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Examines in Physical Medicine and Rehabilitation: Open Access

Optimizing Neuromodulation Montage Setup to Enhance the Efficacy of Upper Limb Motor Recovery

Hao Meng*

Department of Physical Medicine and Rehabilitation, University of Texas Health Science Center at Houston, USA

*Corresponding author:Hao Meng, University of Texas Health Science Center at Houston, Houston, TX, 77030, USA

Submission: June 18, 2024; Published: July 02, 2024

DOI: 10.31031/EPMR.2024.05.000601

ISSN 2637-7934
Volume5 Issue1


Motor function deficits, such as muscle weakness and poor coordination, are common symptoms resulting from stroke. Neuromodulation interventions, including transcranial electrical stimulation (tES), have been explored for treating these deficits and show promise in addressing upper limb impairments post-stroke. tES uses low-intensity electrical currents to modulate brain activity. Despite its potential, the efficacy of tES is highly influenced by electrode montage placement. Recent studies suggest that the conventionally used 10-20 EEG system for electrode positioning may not be optimal for targeting the M1 hand muscles. Advances in imaging and neuronavigation tools, as well as innovations in electrode technology such as High-Definition (HD) montages, have the potential to improve the precision and effectiveness of tES. These developments highlight the importance of optimizing the montage setup to enhance the efficacy of motor recovery interventions in stroke patients.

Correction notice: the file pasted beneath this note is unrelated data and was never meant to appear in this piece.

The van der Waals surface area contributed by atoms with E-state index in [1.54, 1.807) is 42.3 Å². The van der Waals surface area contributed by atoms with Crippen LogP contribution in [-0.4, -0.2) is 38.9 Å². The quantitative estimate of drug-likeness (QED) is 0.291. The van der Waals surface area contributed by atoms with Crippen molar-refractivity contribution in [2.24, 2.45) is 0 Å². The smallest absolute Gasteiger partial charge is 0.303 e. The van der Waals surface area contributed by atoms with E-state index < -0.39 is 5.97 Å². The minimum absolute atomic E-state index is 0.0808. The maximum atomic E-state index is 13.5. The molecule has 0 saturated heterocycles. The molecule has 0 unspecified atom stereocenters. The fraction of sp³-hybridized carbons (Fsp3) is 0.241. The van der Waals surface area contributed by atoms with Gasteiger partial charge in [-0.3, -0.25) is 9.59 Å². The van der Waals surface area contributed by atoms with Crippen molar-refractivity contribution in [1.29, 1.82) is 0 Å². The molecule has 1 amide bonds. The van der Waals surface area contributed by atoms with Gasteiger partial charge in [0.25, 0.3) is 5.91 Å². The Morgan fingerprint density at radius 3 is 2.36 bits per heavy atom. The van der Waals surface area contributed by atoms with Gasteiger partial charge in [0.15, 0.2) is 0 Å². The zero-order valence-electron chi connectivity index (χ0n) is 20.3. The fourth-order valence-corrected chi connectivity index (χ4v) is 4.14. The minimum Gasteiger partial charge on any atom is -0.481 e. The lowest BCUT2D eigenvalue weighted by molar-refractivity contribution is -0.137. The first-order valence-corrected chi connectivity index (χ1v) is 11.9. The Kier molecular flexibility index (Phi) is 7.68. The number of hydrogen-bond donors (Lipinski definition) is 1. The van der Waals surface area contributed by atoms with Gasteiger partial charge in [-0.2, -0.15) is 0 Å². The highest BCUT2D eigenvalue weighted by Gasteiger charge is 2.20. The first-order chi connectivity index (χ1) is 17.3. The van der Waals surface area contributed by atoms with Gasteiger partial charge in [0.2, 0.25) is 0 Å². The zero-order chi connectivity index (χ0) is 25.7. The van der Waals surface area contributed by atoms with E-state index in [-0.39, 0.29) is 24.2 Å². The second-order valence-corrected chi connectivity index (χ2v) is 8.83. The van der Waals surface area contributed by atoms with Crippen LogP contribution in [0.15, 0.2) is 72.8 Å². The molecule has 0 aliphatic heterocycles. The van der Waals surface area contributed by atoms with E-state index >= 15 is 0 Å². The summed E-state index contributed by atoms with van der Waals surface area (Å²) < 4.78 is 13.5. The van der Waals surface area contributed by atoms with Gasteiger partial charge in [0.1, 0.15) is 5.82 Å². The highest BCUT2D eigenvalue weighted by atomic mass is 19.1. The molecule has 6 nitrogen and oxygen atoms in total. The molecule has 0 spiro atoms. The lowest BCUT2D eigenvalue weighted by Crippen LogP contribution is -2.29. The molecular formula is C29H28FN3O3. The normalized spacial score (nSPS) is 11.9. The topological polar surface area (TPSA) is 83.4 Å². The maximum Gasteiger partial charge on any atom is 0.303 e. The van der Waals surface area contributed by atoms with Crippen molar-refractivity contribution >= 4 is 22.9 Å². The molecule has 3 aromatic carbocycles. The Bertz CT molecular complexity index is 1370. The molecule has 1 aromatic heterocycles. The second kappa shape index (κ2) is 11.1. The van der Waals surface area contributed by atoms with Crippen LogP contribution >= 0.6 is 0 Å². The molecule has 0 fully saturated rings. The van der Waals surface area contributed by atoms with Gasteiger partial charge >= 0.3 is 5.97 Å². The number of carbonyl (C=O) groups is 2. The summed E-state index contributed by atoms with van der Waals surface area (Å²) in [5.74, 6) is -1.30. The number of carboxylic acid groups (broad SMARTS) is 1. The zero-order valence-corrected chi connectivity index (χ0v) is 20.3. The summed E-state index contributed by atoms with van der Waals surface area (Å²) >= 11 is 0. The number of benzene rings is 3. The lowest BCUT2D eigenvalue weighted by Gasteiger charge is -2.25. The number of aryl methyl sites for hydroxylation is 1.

Keywords:Neuromodulation; tES; tDCS; tACS; M1; Motor recovery


Motor function deficits, such as muscle weakness and poor coordination, are typical symptoms caused by stroke [1,2]. Neuromodulation interventions have been investigated for treating motor deficits caused by stroke and have been shown to have the potential for addressing upper limb impairments post-stroke [3-5]. Transcranial electrical stimulation (tES) is a non-invasive brain stimulation technique that uses low-intensity electrical currents to modulate brain activity [6]. tES has gained significant attention over the past decades. In particular, tES can be further categorized into transcranial direct current stimulation (tDCS) and transcranial alternating current stimulation (tACS) according to distinctive mechanisms [7]. In fact, tDCS depolarizes and hyperpolarizes the potentials of cortical motor neurons, while tACS could target specific brain rhythms and entrain neural networks [8,9]. However, significant heterogeneity in modulation effects across tES studies has been reported [8,10]. Therefore, the purpose of this article is to discuss potential ways to improve the efficacy of tES in motor recovery based on recent findings.